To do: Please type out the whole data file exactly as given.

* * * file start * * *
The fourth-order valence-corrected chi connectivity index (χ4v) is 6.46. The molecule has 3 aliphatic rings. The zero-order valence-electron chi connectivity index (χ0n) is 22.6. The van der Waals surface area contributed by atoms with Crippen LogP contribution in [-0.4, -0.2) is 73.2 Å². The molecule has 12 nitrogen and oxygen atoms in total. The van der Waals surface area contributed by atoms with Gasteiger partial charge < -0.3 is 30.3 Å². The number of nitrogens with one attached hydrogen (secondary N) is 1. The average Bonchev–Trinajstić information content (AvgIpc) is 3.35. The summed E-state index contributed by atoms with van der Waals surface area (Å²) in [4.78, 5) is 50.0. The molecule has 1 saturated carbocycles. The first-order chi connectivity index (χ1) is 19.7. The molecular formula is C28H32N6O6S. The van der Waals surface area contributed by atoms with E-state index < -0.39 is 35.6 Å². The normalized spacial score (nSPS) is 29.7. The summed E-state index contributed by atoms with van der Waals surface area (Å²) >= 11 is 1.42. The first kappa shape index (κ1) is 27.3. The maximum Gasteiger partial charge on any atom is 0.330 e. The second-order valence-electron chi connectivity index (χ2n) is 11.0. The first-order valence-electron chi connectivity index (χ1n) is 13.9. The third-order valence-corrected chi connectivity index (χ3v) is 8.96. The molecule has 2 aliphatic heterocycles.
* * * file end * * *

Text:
The fourth-order valence-corrected chi connectivity index (χ4v) is 6.46. The molecule has 3 aliphatic rings. The zero-order valence-electron chi connectivity index (χ0n) is 22.6. The van der Waals surface area contributed by atoms with Crippen LogP contribution in [-0.4, -0.2) is 73.2 Å². The molecule has 12 nitrogen and oxygen atoms in total. The van der Waals surface area contributed by atoms with Gasteiger partial charge < -0.3 is 30.3 Å². The number of nitrogens with one attached hydrogen (secondary N) is 1. The average Bonchev–Trinajstić information content (AvgIpc) is 3.35. The summed E-state index contributed by atoms with van der Waals surface area (Å²) in [4.78, 5) is 50.0. The molecule has 1 saturated carbocycles. The first-order chi connectivity index (χ1) is 19.7. The molecular formula is C28H32N6O6S. The van der Waals surface area contributed by atoms with E-state index < -0.39 is 35.6 Å². The normalized spacial score (nSPS) is 29.7. The summed E-state index contributed by atoms with van der Waals surface area (Å²) >= 11 is 1.42. The first kappa shape index (κ1) is 27.3. The maximum Gasteiger partial charge on any atom is 0.330 e. The second-order valence-electron chi connectivity index (χ2n) is 11.0. The first-order valence-electron chi connectivity index (χ1n) is 13.9. The third-order valence-corrected chi connectivity index (χ3v) is 8.96. The molecule has 2 aliphatic heterocycles.